How Caterpillars Work

Caterpillar Anatomy: A Tube for Food

Egg of red admiral butterfly (Vanessa atalanta)
Kim Taylor and Jane Burton/Dorling Kindersley/Getty Images

A caterpillar's life starts with a textured, patterned egg and ends with a chrysalis -- a protective covering in which the caterpillar pupates, or undergoes a metamorphosis. Once the insect leaves the chrysalis, it's a full-grown butterfly or moth. It's the same species as it was before, but it no longer looks much like a caterpillar.

Between egg and chrysalis are a series of molts, in which the caterpillar sheds its too-tight skin, typically eating it afterward. This gives the caterpillar a little extra nourishment and also gets rid of evidence that could attract predators. The stage between each molt is called an instar, and most caterpillars go through five of them, growing very quickly and consuming lots of food to power their metamorphosis. The length of each instar varies based on the caterpillar's species, its food intake and the weather. Molting gives caterpillars more room to move, but it doesn't wipe out what they've learned about their environment -- most likely, their memory lasts over one or two molts.


A caterpillar's body is basically a tube for processing and storing food. A set of mouth parts lets the caterpillar chew its food -- typically leaves and other plant parts. The mouth empties into a very long intestine with fore and hind parts. Here, the caterpillar's digestive system breaks down the food and eventually stores it in a layer of fat called the fat body.

Most caterpillars are fuzzy (or prickly) on the outside and soft on the inside
2008 HowStuffWorks

Six legs attached to the thorax let the caterpillar move around. Additional pairs of prolegs support and move the length of the caterpillar's abdomen. These prolegs end in small, hook-like suction cups called crochets. Since prolegs don't have segments or joints, they're not real legs, so even though it doesn't look like it, a caterpillar is a six-legged animal.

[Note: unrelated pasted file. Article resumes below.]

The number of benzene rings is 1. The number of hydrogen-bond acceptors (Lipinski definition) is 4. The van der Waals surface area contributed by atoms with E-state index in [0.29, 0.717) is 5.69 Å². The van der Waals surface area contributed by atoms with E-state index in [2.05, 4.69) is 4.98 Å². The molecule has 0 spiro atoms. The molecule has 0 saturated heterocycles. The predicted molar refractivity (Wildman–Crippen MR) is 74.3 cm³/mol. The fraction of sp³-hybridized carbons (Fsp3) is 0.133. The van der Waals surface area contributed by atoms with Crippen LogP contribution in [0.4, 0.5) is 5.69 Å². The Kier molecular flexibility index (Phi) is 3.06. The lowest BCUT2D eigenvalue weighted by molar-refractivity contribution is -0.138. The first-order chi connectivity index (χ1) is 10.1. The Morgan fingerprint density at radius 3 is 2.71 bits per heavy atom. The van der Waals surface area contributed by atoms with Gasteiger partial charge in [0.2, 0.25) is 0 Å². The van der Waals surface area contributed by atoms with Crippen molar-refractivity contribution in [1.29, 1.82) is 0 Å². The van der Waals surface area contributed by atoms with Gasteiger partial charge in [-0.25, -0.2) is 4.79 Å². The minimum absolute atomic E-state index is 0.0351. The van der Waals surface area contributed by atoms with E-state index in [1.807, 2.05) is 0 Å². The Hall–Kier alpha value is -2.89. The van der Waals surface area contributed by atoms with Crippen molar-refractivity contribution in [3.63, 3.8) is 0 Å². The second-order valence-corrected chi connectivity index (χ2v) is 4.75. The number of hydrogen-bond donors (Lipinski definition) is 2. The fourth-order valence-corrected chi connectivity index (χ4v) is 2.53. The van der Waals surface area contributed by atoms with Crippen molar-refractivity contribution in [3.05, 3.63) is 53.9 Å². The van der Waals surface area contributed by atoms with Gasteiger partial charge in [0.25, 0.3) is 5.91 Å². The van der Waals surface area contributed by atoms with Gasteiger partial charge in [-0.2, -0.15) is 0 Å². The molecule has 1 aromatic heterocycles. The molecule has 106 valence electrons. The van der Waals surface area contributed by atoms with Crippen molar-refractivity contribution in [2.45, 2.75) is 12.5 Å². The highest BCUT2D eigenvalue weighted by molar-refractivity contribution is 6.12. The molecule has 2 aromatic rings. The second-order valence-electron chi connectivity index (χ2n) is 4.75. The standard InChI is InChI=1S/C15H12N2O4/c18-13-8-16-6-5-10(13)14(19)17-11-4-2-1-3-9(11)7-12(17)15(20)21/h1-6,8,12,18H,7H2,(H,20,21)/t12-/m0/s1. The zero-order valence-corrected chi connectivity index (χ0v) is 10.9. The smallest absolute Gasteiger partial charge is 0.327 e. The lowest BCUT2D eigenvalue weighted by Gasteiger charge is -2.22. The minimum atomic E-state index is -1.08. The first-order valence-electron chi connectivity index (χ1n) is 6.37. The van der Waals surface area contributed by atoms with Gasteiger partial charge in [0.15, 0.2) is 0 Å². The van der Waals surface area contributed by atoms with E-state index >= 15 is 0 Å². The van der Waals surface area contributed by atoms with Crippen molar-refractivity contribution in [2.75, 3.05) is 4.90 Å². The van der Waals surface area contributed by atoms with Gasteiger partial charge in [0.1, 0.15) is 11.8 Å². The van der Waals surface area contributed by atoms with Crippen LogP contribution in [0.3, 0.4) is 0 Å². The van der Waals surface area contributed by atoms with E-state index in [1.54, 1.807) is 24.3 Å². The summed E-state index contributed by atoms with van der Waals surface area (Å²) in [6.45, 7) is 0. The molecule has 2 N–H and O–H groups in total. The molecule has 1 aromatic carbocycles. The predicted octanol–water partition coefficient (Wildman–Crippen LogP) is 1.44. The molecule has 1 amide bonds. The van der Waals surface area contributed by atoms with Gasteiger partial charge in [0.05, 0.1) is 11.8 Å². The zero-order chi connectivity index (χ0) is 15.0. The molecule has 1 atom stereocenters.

Most caterpillars move in one of two ways. Some crawl, moving each pair of prolegs and their true legs in sequence. Others, like the caterpillars of geometer moths, have no prolegs in the middle part of their abdomen. These caterpillars move in little arches, appearing to measure the surface under them.

The rest of the caterpillar's body lets it survive and get around:

  • Spiracles are holes in the caterpillar's sides through which it breathes.
  • Antennae provide sensory input, particularly relating to taste and smell.
  • In many species, false eyes help distract predators while real eyes allow the caterpillar to see.
  • Hairs, spines and quills called setae can deter predators and even carry toxins and irritants.
  • An osmeterium, found on swallowtail caterpillars, produces a foul-smelling substance that deters predators.

Caterpillars also have spinnerets, or silk-producing organs, in their heads. Next, we'll look at how silk can save a caterpillar's life, why it effects how quickly a caterpillar grows and why it's crucial to a successful metamorphosis.